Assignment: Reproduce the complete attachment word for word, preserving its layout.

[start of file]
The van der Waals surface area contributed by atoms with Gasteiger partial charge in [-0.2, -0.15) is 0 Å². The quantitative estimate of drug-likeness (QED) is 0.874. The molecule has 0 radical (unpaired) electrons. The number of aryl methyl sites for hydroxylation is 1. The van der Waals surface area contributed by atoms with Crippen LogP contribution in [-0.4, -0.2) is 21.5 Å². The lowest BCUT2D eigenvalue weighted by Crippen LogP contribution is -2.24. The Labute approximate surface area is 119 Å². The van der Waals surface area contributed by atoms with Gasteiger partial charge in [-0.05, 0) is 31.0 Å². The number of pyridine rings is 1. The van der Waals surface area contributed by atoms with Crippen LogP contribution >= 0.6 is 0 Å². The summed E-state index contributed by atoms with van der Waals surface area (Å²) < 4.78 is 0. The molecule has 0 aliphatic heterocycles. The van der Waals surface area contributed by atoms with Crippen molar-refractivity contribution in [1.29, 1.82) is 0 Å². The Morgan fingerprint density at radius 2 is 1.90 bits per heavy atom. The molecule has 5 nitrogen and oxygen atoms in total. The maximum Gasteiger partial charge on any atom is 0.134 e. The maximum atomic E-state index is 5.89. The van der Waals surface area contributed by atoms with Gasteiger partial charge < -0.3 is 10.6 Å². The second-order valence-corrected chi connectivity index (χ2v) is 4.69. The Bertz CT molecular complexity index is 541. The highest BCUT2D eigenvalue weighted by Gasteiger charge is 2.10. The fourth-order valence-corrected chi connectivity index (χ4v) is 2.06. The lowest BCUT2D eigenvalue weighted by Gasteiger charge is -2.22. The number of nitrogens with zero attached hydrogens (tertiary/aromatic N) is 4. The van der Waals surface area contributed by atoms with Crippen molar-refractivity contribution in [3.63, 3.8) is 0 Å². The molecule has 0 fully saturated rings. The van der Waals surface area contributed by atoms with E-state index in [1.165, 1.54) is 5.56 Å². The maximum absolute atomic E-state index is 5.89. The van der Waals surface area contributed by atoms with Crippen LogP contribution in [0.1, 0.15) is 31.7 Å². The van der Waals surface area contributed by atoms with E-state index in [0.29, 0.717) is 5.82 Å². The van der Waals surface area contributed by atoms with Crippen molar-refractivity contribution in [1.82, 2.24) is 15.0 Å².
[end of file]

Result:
The van der Waals surface area contributed by atoms with Gasteiger partial charge in [-0.2, -0.15) is 0 Å². The quantitative estimate of drug-likeness (QED) is 0.874. The molecule has 0 radical (unpaired) electrons. The number of aryl methyl sites for hydroxylation is 1. The van der Waals surface area contributed by atoms with Crippen LogP contribution in [-0.4, -0.2) is 21.5 Å². The lowest BCUT2D eigenvalue weighted by Crippen LogP contribution is -2.24. The Labute approximate surface area is 119 Å². The van der Waals surface area contributed by atoms with Gasteiger partial charge in [-0.05, 0) is 31.0 Å². The number of pyridine rings is 1. The van der Waals surface area contributed by atoms with Crippen LogP contribution >= 0.6 is 0 Å². The summed E-state index contributed by atoms with van der Waals surface area (Å²) < 4.78 is 0. The molecule has 0 aliphatic heterocycles. The van der Waals surface area contributed by atoms with Crippen molar-refractivity contribution in [1.29, 1.82) is 0 Å². The Morgan fingerprint density at radius 2 is 1.90 bits per heavy atom. The molecule has 5 nitrogen and oxygen atoms in total. The maximum Gasteiger partial charge on any atom is 0.134 e. The maximum atomic E-state index is 5.89. The van der Waals surface area contributed by atoms with Gasteiger partial charge < -0.3 is 10.6 Å². The second-order valence-corrected chi connectivity index (χ2v) is 4.69. The Bertz CT molecular complexity index is 541. The highest BCUT2D eigenvalue weighted by Gasteiger charge is 2.10. The fourth-order valence-corrected chi connectivity index (χ4v) is 2.06. The lowest BCUT2D eigenvalue weighted by Gasteiger charge is -2.22. The number of nitrogens with zero attached hydrogens (tertiary/aromatic N) is 4. The van der Waals surface area contributed by atoms with Crippen molar-refractivity contribution in [3.63, 3.8) is 0 Å². The molecule has 0 fully saturated rings. The van der Waals surface area contributed by atoms with E-state index in [1.165, 1.54) is 5.56 Å². The maximum absolute atomic E-state index is 5.89. The van der Waals surface area contributed by atoms with Crippen LogP contribution in [0.1, 0.15) is 31.7 Å². The van der Waals surface area contributed by atoms with E-state index in [0.29, 0.717) is 5.82 Å². The van der Waals surface area contributed by atoms with Crippen molar-refractivity contribution in [1.82, 2.24) is 15.0 Å².